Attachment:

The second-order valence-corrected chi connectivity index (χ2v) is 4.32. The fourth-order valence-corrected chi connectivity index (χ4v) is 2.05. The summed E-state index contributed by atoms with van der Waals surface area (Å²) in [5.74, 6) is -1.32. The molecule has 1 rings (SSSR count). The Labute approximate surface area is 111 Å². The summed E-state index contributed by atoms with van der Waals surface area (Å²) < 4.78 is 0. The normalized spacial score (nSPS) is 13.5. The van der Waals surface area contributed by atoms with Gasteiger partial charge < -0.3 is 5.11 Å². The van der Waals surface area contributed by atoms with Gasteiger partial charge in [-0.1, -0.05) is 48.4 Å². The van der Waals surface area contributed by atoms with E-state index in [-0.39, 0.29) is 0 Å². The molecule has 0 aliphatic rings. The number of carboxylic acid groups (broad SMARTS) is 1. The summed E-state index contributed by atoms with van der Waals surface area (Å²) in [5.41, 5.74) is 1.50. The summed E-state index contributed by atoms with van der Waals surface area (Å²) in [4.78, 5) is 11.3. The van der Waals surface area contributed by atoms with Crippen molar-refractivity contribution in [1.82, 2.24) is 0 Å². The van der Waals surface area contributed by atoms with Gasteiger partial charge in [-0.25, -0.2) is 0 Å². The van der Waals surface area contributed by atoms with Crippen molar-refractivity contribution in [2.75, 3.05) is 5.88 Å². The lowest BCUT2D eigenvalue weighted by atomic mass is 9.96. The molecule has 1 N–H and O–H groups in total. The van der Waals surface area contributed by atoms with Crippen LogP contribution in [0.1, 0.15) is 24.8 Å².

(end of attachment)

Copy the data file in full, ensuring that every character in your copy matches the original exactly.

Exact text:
The second-order valence-corrected chi connectivity index (χ2v) is 4.32. The fourth-order valence-corrected chi connectivity index (χ4v) is 2.05. The summed E-state index contributed by atoms with van der Waals surface area (Å²) in [5.74, 6) is -1.32. The molecule has 1 rings (SSSR count). The Labute approximate surface area is 111 Å². The summed E-state index contributed by atoms with van der Waals surface area (Å²) < 4.78 is 0. The normalized spacial score (nSPS) is 13.5. The van der Waals surface area contributed by atoms with Gasteiger partial charge < -0.3 is 5.11 Å². The van der Waals surface area contributed by atoms with Gasteiger partial charge in [-0.1, -0.05) is 48.4 Å². The van der Waals surface area contributed by atoms with E-state index in [-0.39, 0.29) is 0 Å². The molecule has 0 aliphatic rings. The number of carboxylic acid groups (broad SMARTS) is 1. The summed E-state index contributed by atoms with van der Waals surface area (Å²) in [5.41, 5.74) is 1.50. The summed E-state index contributed by atoms with van der Waals surface area (Å²) in [4.78, 5) is 11.3. The van der Waals surface area contributed by atoms with Crippen molar-refractivity contribution in [1.82, 2.24) is 0 Å². The van der Waals surface area contributed by atoms with Gasteiger partial charge in [-0.25, -0.2) is 0 Å². The van der Waals surface area contributed by atoms with Crippen molar-refractivity contribution in [2.75, 3.05) is 5.88 Å². The lowest BCUT2D eigenvalue weighted by atomic mass is 9.96. The molecule has 1 N–H and O–H groups in total. The van der Waals surface area contributed by atoms with Crippen LogP contribution in [0.1, 0.15) is 24.8 Å².